I don’t know about you, but I love radishes. LOVE them. I like them raw, sliced over baguette with fresh, homemade butter and fresh-ground black pepper; I like them quickly pickled in a little bit of rice vinegar with sugar and hot red pepper flakes. I like them in salads, in egg salad and tuna salad sandwiches, and whole, eaten like miniature apples, each bite dipped in sea salt. I like them in bruschetta. There is no way that I won’t eat radishes. I love their peppery blitz on my tongue, the way they are so bright and crisp and wet, such a perfect red byproduct of water and earth.
Nick is more reluctant, and doesn’t love them like I do. He’s okay with my radishy urges, but doesn’t embrace them significantly, or even properly. I’ve never seen him pick radishes up when shopping. I’ve never caught him popping them into his mouth, as if secretly, in those quiet minutes before tooth-brushing, cat-feeding, and bedtime. I doubt he even dreams about them.
But this is not about Nick’s shortcomings as an eater. I am certain that one day, I’ll find him crouched over the crisper, teary-eyed at the way the radishes look beside the lettuces and lemons. One day, he will look at food the way he looks at video games.
Tonight we got a little closer to that day, and it was radishes that pushed him. He asked for seconds.
We had a couple of small pieces of venison for dinner (the second last package of venison remaining in my freezer from last fall’s hunt), but the main event was radishes, roasted with whole cloves of garlic and tossed with a pinch of fresh parsley and the gentlest squish of lemon to ever occur in my kitchen. The radish greens were tossed in with browned onions during the last minutes of their fast caramelization in the meat juices and cooking fat. There was so much black pepper! Nothing went to waste. And it was efficient – dinner was on the table within twenty minutes.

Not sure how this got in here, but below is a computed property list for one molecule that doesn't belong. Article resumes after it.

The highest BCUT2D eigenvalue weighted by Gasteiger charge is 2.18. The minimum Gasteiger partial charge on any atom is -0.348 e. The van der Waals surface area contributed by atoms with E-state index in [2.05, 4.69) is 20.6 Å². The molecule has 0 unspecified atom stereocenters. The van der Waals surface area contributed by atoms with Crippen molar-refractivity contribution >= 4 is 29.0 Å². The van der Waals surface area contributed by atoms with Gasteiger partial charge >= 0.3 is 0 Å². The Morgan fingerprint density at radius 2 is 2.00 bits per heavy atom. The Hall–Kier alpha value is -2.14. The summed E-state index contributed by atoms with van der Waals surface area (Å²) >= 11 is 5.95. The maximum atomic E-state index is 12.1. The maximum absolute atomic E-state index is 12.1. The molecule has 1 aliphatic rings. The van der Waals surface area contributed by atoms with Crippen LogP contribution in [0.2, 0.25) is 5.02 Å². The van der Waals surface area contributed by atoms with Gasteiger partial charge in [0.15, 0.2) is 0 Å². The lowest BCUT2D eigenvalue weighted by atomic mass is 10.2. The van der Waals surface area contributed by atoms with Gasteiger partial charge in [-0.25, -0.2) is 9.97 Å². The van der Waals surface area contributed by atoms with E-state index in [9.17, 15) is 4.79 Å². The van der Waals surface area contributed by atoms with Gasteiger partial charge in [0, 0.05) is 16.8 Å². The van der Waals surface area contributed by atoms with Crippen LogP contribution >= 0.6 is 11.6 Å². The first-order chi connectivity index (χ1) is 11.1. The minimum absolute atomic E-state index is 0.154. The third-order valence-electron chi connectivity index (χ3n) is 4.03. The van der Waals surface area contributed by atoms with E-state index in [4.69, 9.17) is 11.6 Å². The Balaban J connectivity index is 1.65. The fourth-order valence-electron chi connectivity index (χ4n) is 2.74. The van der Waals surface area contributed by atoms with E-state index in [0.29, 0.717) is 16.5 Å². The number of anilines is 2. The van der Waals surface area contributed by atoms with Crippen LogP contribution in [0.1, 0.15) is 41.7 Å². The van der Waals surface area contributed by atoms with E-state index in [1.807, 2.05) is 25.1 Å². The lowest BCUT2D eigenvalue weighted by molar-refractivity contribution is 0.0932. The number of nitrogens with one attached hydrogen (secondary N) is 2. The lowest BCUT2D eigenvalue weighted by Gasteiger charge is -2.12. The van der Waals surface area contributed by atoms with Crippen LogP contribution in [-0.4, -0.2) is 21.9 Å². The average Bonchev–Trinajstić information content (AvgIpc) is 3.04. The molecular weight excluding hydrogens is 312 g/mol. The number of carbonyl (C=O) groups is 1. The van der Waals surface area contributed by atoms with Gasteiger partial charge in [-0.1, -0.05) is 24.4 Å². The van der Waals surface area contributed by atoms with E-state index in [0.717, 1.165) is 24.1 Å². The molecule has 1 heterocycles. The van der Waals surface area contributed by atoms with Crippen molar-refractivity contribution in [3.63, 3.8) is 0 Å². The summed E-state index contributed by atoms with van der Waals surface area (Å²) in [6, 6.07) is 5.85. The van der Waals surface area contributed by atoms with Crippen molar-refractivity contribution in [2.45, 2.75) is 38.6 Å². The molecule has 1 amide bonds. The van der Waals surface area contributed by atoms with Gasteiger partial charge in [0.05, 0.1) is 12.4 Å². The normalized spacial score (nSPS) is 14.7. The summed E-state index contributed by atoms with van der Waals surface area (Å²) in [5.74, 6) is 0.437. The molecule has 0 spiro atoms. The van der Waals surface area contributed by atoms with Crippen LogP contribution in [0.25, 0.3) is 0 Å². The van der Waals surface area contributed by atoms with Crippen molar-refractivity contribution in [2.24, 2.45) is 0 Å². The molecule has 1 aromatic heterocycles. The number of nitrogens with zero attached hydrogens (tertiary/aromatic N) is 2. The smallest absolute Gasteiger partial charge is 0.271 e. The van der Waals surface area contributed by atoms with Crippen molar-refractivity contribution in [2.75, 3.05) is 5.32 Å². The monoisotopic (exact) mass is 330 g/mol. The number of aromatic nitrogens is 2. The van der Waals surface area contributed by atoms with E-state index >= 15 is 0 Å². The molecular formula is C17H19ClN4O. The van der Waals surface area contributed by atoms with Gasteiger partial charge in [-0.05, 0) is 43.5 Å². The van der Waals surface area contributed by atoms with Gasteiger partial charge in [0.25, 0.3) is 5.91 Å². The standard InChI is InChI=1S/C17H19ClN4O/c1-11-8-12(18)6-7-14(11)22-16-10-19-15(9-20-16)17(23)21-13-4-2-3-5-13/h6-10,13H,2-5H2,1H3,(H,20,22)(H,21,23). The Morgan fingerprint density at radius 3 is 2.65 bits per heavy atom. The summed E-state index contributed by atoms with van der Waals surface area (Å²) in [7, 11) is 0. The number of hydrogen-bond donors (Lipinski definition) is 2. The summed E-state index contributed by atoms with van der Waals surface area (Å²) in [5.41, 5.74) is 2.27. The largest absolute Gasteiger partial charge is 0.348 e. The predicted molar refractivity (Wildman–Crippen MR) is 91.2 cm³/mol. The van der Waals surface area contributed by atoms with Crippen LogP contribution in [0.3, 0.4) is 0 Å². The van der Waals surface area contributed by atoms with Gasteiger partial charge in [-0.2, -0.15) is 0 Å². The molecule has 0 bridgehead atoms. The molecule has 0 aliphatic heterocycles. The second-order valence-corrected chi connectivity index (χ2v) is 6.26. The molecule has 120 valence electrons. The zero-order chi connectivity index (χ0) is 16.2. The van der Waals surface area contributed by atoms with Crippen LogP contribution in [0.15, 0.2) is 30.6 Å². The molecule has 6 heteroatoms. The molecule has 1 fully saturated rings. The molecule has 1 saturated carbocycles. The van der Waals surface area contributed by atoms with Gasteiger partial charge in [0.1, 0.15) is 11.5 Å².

If you’ve never roasted radishes, once you do this will probably be the way you’ll come to love them most, if you don’t already adore them irrationally. Just a quick sear in a dash of oil in a pan over high heat, then into the oven for 15 minutes, and that’s it. Toss with herbs and pepper and lemon and salt, if you feel like it. That’s it, really, but here’s the recipe anyway. Make them tonight?
Roasted radishes and garlic
(Serves two as a generous side dish.)
- 1 bunch radishes, greens removed
- 6 cloves garlic (or more if you feel like it)
- 2 tbsp. olive oil
- 1 tsp. chopped fresh herbs, such as mint, basil, or parsley
- 1 tsp. fresh lemon juice
- Pinch of salt
Preheat your oven to 425°F.
Trim each radish, top and bottom, removing the root and top. Slice in half lengthwise, if your radishes are of average radish size, or in quarters if they are very large. Peel garlic, and trim the tough ends off if necessary.
In a sauté pan that you can use on the stove-top and in the oven, over high heat, heat olive oil. Add radishes and cook quickly, no more than a minute per side. Add whole cloves of garlic, and put into the oven, uncovered.
Cook for 15 to 18 minutes, turning radishes and garlic each once halfway through cooking. Both sides should turn a deep golden brown.
Toss radishes and garlic with herbs, lemon juice, and salt, and serve immediately. Take a blurry picture, then eat.
They turn sweet, almost buttery. They lose their peppery taste, but take on something different – still bright and springy, but a little more subtle, and silky on the tongue. They are very good as they are (with meat and their sautéed greens), or mushed up with soft cheese on fresh bread. Like cooking cucumbers, this is the kind of thing that everyone should know about by now but for some reason doesn’t. But you do now! Now there’s no excuse. Enjoy!